Starbucks CEO Howard Schultz tired of blending fury with frappuccinos. Over the last three years, the company has become an unwitting proxy in the gun-rights debate. And in the American West, firearms spur an over-caffeinated passion better left outside the café door.
“Few topics in America generate a more polarized and emotional debate than guns,” Schultz understates in a Sept. 17 open letter. “In recent months, Starbucks stores and our partners (employees) who work in our stores have been thrust unwillingly into the middle of this debate. That’s why I am writing today with a respectful request that customers no longer bring firearms into our stores or outdoor seating areas.”
The fuss traces to 2010 when Starbucks underlined its policy of aligning with local “open carry” laws. There is a crystalline logic to the policy, that 20-year old baristas shouldn’t be compelled to ask, “Would you like soy milk with that, and could you please take your semi-automatic back to your car?” The open-carry community was so delighted that they sponsored appreciation days encouraging supporters to burnish their guns at the local Starbucks. Supporters got caught up — like absolutists of all persuasions — in the effluence of their own exuberance.
“Pro-gun activists have used our stores as a political stage for media events misleadingly called ‘Starbucks Appreciation Days’ that disingenuously portray Starbucks as a champion of ‘open carry’” Schultz writes. “To be clear: We do not want these events in our stores.” The fury extends to gun-control advocates. “Some anti-gun activists have also played a role in ratcheting up the rhetoric and friction, including soliciting and confronting our customers and partners.”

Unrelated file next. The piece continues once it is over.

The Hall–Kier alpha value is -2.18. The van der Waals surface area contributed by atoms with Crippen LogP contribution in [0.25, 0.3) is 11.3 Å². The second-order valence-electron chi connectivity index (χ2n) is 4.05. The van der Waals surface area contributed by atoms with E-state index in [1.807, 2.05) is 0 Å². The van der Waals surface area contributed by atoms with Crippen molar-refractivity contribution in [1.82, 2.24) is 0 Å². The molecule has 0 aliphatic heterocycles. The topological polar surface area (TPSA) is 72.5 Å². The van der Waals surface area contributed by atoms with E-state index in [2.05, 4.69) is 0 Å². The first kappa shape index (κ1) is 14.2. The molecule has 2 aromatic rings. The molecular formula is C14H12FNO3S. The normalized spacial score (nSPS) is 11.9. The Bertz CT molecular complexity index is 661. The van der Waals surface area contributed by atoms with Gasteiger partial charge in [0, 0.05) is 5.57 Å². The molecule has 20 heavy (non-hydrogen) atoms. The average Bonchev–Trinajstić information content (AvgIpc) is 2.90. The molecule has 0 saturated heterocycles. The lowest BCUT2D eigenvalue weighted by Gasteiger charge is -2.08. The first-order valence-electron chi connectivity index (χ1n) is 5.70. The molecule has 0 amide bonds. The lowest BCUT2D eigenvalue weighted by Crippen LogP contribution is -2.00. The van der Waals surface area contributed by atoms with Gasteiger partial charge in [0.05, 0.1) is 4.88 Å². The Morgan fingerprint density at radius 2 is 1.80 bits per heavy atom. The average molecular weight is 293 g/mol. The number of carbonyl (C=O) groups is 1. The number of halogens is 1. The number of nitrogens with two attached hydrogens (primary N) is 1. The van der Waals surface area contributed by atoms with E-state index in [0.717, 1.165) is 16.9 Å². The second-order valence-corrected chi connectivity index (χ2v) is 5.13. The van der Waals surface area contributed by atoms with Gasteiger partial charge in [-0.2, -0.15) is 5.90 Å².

Starbucks is aping Switzerland, a deliberate neutrality that doesn’t signal an outright “open carry” ban. Dressed in diplomatic language, the implicit message is, “please don’t spook our customers.”
There is a lesson. NRA honchos know from focus groups exactly what gun-control leaders know: Soccer moms support the Second Amendment, just as soccer moms feel uncomfortable with a semi-automatic dangling from the guy behind them in line.
Customer-centric markets telegraph public sentiment. And democratic capitalism, curious and amoral, is usually far ahead of the political curve. Analysts at Starbucks, Amazon and Microsoft have a better sense of which way the wind blows than Joe politician. That’s why Schultz’s open letter matters. Citizens have the right to carry guns consistent with the laws of their state, but when they scare the bejeebers out of customers, they hurt the bottom line.
Here is the maxim for sensible gun rights and gun control activists alike: Absolutists who overreach fail absolutely.